One thing I’ve learned by blogging about marriage stuff is that everyone’s marriage is different. I mainly found this out through this post where I suggested what I thought were universal tips that would help with marriage. Boy, was I wrong!
One reason why different marriage advice works for different people is that we all have such different personalities. I’m a laid-back non-confrontational kind of girl, and today’s guest poster, Chana is more direct and passionate. She lives in Jerusalem with her toddler and husband, and loves to write (and read). While she is a teacher by trade and earned a Bachelor’s in Education, she is currently working from home. I’m so glad that she’s sharing her perspective on marriage. Enjoy!
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There are people who spend inordinate numbers of hours and years of their lives dreaming about, and searching for, the perfect match. Unlike many people, however, I never thought my marriage would be perfect. In fact, I don’t know that it even occurred to me that a perfect marriage existed. I wanted someone who would work it out, was a nice, respectful and politically correct person (unlike me, who is usually respectful but almost never politically correct), and who wanted the lifestyle that I did. I wanted him to be someone that I could truly respect (pretty tough), and who wasn’t interested in just following everyone else. In other words, I wanted someone who didn’t fit in, but could be nice to people who did.
As a result of our long engagement and the obstacles we had to overcome before we finally made it to the chuppa (Jewish wedding canopy), we became closer together. I modeled this after what I had done when my parents separated, and later divorced: I told myself, at age 16, that I can either use this to build myself a better life, or I can allow it to completely ruin my life. That’s the approach that we took with the obstacles before our wedding.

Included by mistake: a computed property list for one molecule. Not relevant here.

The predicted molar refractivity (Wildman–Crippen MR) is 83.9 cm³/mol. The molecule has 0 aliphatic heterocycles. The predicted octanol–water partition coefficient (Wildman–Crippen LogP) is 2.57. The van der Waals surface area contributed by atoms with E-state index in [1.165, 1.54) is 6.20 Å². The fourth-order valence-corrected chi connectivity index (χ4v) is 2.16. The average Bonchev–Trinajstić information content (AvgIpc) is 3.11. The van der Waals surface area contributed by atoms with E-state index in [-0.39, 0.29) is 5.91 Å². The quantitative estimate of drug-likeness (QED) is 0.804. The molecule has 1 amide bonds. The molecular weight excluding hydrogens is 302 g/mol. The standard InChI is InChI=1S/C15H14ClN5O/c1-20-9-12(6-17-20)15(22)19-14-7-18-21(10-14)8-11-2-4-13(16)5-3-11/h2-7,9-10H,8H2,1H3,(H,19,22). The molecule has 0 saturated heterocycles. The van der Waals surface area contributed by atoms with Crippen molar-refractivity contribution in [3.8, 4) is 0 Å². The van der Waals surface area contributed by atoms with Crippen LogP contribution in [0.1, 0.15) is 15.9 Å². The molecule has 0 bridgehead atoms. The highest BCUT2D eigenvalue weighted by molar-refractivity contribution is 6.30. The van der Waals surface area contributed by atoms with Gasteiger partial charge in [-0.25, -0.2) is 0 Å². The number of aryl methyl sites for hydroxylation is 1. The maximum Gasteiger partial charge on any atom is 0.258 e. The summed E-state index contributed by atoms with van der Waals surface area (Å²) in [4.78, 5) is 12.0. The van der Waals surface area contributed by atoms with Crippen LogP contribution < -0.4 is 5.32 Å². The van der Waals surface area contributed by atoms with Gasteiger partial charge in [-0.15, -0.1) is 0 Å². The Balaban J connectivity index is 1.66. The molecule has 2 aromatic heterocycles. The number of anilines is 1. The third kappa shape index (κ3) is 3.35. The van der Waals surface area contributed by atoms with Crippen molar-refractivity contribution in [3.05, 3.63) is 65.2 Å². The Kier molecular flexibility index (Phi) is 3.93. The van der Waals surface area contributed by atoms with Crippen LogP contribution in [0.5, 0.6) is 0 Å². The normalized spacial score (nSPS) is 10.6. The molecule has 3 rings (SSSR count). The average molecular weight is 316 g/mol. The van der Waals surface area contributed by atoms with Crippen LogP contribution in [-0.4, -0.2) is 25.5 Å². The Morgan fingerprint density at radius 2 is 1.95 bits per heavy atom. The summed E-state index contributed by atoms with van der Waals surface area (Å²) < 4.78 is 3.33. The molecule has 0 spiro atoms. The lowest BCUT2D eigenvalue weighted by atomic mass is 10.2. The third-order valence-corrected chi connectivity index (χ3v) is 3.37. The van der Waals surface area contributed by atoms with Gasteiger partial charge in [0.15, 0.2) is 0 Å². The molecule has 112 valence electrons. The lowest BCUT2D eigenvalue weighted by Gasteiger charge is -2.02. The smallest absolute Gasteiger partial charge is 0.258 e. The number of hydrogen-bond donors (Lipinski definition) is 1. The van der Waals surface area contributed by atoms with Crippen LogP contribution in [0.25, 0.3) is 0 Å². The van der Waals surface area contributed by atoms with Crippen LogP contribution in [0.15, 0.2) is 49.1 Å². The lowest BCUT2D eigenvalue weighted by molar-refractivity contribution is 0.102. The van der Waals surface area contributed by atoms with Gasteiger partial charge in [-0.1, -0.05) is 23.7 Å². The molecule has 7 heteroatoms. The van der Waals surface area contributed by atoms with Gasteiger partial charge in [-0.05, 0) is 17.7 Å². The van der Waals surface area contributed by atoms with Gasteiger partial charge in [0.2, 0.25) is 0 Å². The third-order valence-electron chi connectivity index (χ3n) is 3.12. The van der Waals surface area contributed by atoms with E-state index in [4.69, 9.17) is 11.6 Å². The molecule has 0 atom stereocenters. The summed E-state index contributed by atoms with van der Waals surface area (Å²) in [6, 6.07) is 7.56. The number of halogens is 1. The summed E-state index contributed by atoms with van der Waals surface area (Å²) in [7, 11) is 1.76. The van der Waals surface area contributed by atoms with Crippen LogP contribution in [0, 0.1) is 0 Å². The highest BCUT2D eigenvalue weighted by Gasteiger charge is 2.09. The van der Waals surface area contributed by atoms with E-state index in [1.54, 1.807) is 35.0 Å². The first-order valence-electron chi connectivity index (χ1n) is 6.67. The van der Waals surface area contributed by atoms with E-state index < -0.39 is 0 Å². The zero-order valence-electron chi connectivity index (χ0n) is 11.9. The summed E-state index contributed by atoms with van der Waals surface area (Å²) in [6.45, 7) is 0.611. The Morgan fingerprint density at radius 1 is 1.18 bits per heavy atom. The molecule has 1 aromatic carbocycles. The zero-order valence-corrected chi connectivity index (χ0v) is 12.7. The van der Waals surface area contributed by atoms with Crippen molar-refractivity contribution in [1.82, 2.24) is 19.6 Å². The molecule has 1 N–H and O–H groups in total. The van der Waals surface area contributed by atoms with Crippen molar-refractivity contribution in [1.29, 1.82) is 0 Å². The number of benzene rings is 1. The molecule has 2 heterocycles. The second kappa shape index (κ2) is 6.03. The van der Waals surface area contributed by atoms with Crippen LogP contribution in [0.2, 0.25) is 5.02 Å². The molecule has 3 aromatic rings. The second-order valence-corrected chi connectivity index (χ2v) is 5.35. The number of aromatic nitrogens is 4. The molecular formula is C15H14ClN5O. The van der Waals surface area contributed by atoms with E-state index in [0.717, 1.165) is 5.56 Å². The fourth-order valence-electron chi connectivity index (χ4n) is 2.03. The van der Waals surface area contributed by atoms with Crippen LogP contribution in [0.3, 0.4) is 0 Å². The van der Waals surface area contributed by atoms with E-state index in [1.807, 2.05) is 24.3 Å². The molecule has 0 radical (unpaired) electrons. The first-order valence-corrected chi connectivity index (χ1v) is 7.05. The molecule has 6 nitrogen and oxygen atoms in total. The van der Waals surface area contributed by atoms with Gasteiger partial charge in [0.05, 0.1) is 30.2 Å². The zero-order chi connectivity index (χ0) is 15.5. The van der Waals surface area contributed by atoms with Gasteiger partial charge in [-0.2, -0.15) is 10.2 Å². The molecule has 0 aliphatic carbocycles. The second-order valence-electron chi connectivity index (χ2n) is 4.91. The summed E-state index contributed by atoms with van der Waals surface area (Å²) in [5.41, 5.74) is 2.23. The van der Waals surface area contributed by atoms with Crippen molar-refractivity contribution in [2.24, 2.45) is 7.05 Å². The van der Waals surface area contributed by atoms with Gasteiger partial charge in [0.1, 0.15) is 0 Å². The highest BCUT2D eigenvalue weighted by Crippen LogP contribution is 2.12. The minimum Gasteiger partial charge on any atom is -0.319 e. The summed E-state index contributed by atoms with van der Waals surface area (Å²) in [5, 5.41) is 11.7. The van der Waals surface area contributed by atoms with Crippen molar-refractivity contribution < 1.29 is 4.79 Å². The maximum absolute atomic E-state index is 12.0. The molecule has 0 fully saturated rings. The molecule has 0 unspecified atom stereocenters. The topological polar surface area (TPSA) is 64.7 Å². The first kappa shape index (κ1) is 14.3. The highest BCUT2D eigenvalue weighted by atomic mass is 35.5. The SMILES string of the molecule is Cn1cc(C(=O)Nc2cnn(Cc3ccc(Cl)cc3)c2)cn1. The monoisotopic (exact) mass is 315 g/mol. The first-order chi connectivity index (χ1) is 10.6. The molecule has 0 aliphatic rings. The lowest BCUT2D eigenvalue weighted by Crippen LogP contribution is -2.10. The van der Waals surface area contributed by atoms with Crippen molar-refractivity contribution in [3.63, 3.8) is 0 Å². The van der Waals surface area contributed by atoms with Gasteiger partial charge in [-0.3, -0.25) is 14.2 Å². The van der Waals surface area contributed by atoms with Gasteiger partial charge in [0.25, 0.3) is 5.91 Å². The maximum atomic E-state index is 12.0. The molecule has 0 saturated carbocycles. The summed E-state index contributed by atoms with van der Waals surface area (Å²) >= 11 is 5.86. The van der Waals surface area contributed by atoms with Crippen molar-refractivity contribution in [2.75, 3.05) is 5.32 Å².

My husband also has his own theory: Relationships are like airplanes, they can go up, down, faster or slower, but they must always move forward. We had to work together a great deal to bring our wedding to fruition, and given that amount of time investment, we became quite close. Between the two, we managed, and came out better for it.
It is of paramount importance to discuss important issues prior to engagement or marriage. By important issues I mean the day-to-day, nitty gritty of being married. Some of these issues seem, to dating couples, to be irrelevant. They’re not. The minute you are married, differences get bigger, and couples who have not discussed these issues before marriage may very well find themselves with a few unpleasant surprises, some of them quite large. Once you’re married, big differences of opinion can matter a LOT.
So, we talked, a lot. We dealt with everything together, we argued, we fought, we got mad, we made up. And when we finally got married, we hardly had any unpleasant surprises at all, thank G-d. It’s important to come into the marriage with the understanding, and acceptance, of the fact that your spouse was raised differently than you, and thinks differently than you. Because of this, marriage is one of the best venues for personal development.
Case in point: Right after Pesach, less than a month after we were married, we were cleaning up, and a fork became chametz (could no longer be used for Passover). He threw it in the garbage, and a few minutes later, I asked where it was. “In the garbage,” he said. “It’s chametz, we can’t do anything about it.” I flipped. Completely.
“What?!?!?! You’ve never heard of koshering it? It’s not even treif (not kosher), it’s just chametz (not for Passover)! You take it, do hagala on it (to make it kosher), and it’s fine!!! Plus, even if we couldn’t, you think forks grow on trees? Two more mistakes like that and we’ll have to buy a new set. Not only that, but we can use it for the rest of the year, even if we could never use it for Pesach again! For goodness’ sake, do you have no issue with bal tashchis (wasting things)? What is wrong with you?!”
Oops. His response: “That’s how my mother avoids any kashrus (kosher) issues. Whenever something like that happens, she throws it out.” Notice: He didn’t react to me with anger. He didn’t start a screaming fight. He just said, calmly, that that’s what his mother had done. In other words, he defused the situation.
I apologized. We discussed this category of issues, and I apologized again. From then on, when he did something that I thought was wrong, I asked why he’d done it. Usually, there was a valid explanation.
Was I supposed to have discussed this before the wedding? Well, it would have been useful. But truthfully, there are infinite numbers of issues that can arise, and it is impossible to address them all. What’s important is to understand that what you see as obvious may not even occur to your spouse.
From there, it’s all about communication. But communication is made much easier if you are both willing to put in the effort, and are open about how you feel, while respecting the other’s thoughts and emotions. Each of you has to be willing to say that they were wrong, first. And, if you married a relatively decent person who cares about making the marriage work, you should both be able to manage.